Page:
Widespread teen hospitalization and deaths reveal the gruesome effects of vaping

Vaping: years before the popularization of JUUL at the hands of adolescents, it was assumed to be a healthier alternative to smoking cigarettes. The majority of consumers considered that inhaling nicotine through water vapor rather than tobacco smoke, which had been known to include many harmful toxins, was practically benign. However, more recently, this argument is maintaining less merit as countless photos capturing stories of hospitalization and even death due to various forms of vaping are appearing over social media platforms across the internet. 

Of the 22 cases of teen hospitalization due to vaping that have been found in the Midwest as of Aug. 12, six were based in Illinois and mostly impacted healthy teens and young adults in their early twenties. Symptoms have been reported as nausea, vomiting, diarrhea, fatigue, fever and weight loss, yet several go undetected until fatal. While the main culprit is predicted to be vitamin E oils and other solvents contained in the pens, the Center for Disease Control cannot confirm the exact cause of incidents like lung collapse and vomiting until further studies are conducted. But as the public is awaiting comprehensive research, adolescents will continue to evaluate the consequences of vaping, and more are raising awareness of this notorious issue.

Some of the first viral posts surfaced over Instagram less than three weeks ago, and yet still continue to accumulate likes and comments every hour. 

One ex-e-cigarette user named Simah Herman, posting to Instagram on Aug. 29, captioned her experience saying, “About 2 years ago, I started having terrible nausea issues. That turned into being unable to eat, sleep and just live normally. 2 weeks ago I started having trouble breathing. It took me 48 hours for my lungs to fail, which led to me being put on a ventilator.” In the picture, the young girl is hooked up to tubes in a hospital bed while holding up a sign that reads, “I want to start a no vaping campaign.” Currently, the photo stands at nearly a million likes.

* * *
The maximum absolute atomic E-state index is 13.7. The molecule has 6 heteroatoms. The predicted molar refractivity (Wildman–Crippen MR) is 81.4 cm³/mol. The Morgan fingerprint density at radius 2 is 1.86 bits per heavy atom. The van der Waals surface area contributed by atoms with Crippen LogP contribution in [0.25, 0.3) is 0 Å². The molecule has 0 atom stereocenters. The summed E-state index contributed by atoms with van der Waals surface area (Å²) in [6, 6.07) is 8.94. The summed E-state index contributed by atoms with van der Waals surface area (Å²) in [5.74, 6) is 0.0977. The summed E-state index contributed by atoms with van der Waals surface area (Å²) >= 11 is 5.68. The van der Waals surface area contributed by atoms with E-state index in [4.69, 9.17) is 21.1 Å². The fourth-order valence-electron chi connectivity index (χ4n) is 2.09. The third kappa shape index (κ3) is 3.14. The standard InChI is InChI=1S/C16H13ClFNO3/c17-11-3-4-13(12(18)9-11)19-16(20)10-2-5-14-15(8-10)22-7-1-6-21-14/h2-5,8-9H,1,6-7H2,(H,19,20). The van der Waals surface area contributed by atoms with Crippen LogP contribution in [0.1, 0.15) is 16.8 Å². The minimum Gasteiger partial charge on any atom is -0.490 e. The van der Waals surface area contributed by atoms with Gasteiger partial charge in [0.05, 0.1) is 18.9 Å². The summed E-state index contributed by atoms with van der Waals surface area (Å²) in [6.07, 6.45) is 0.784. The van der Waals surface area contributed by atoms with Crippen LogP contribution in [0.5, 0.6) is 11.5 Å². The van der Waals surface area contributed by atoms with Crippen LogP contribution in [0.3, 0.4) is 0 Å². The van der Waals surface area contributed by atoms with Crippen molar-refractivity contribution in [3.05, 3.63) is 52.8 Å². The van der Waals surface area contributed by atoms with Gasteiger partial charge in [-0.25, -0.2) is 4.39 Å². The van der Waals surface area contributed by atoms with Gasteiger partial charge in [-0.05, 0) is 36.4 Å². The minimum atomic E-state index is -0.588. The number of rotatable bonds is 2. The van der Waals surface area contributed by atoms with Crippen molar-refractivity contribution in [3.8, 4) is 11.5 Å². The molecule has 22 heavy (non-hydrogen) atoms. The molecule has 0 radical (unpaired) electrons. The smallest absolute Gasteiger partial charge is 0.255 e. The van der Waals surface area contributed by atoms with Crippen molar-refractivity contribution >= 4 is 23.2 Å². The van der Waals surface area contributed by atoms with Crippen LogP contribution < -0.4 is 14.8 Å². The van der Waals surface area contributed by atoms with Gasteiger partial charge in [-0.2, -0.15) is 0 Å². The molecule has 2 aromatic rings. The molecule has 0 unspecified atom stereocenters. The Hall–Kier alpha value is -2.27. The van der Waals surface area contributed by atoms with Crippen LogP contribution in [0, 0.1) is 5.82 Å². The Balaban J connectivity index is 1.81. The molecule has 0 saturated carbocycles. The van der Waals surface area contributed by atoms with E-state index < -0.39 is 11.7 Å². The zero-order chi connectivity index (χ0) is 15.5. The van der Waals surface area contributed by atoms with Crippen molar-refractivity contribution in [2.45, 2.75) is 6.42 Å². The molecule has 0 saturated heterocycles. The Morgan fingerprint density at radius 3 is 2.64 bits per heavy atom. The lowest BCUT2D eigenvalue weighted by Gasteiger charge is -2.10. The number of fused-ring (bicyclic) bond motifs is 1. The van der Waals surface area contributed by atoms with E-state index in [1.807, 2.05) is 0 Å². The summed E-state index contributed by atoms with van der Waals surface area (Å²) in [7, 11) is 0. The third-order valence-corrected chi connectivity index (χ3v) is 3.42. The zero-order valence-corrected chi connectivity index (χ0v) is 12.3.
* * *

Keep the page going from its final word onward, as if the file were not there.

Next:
If those engagement numbers couldn’t be sufficient enough, the photo alone has also received almost 70,000 responses- the majority of which have been very positive, and showcase the boundless support victims are receiving as they share their stories. Instagram users worldwide, extending their numerous thoughts and prayers to all going through the recovery process, more importantly insist that such stories are necessary for making a difference in other users’ lives and stress that action must be taken to end the grave vaping epidemic. 

Upon hearing about the outbreak of disease, Chase Kowalski, a recent graduate from District 203 who regularly uses JUUL vape products, admits he grew more apprehensive about the substance. 

“When I think about the risks [of smoking], I know there are many negative effects, but it doesn’t always affect everyone, and some peoples’ bodies can tolerate it,” Kowalski said. “I have no idea if mine can or not, but I haven’t had anything bad happen as a result of smoking yet, but if something were to happen, I think I would stop.” 

Additionally, Kowalski mentioned that he has recently learned of his brother’s friend contracting a lung disease from marijuana carts, which he explains is possible with vaping as well. 

Following the extensive media coverage, JUUL is facing serious scrutiny by both the public and health officials alike. Though JUUL founder James Monsees supposedly intended to aid cigarette users in cutting the habit, it was impossible to foresee the impact his company’s product would have on the health of teens across the country. From the time it first launched, JUUL has falsely advertised its product as a safer alternative to cigarettes without providing any scientific evidence for the claim, proof which by law is required by companies. Allegedly, JUUL representatives have even provided this information to teens in high schools. The FDA sent a warning letter to JUUL Labs on Monday, a measure taken when a manufacturer has severely violated the administration’s regulations. Such a letter is assumed to have been prompted by what has been deemed “a lung disease outbreak,” with hundreds of cases of sickness and five recent deaths taking place over the past few months. 

It is difficult to determine when or if the federal government will crack down on distributors of e-cigarettes and vapes until a definitive reason for these deaths is traced back to companies involved. The empire that is Altria has reigned for years without limitation- and until controls on companies like it are instituted, the media is taking matters into its own hands to acknowledge the dangers of vaping, and to warn teens of the cost of a fad.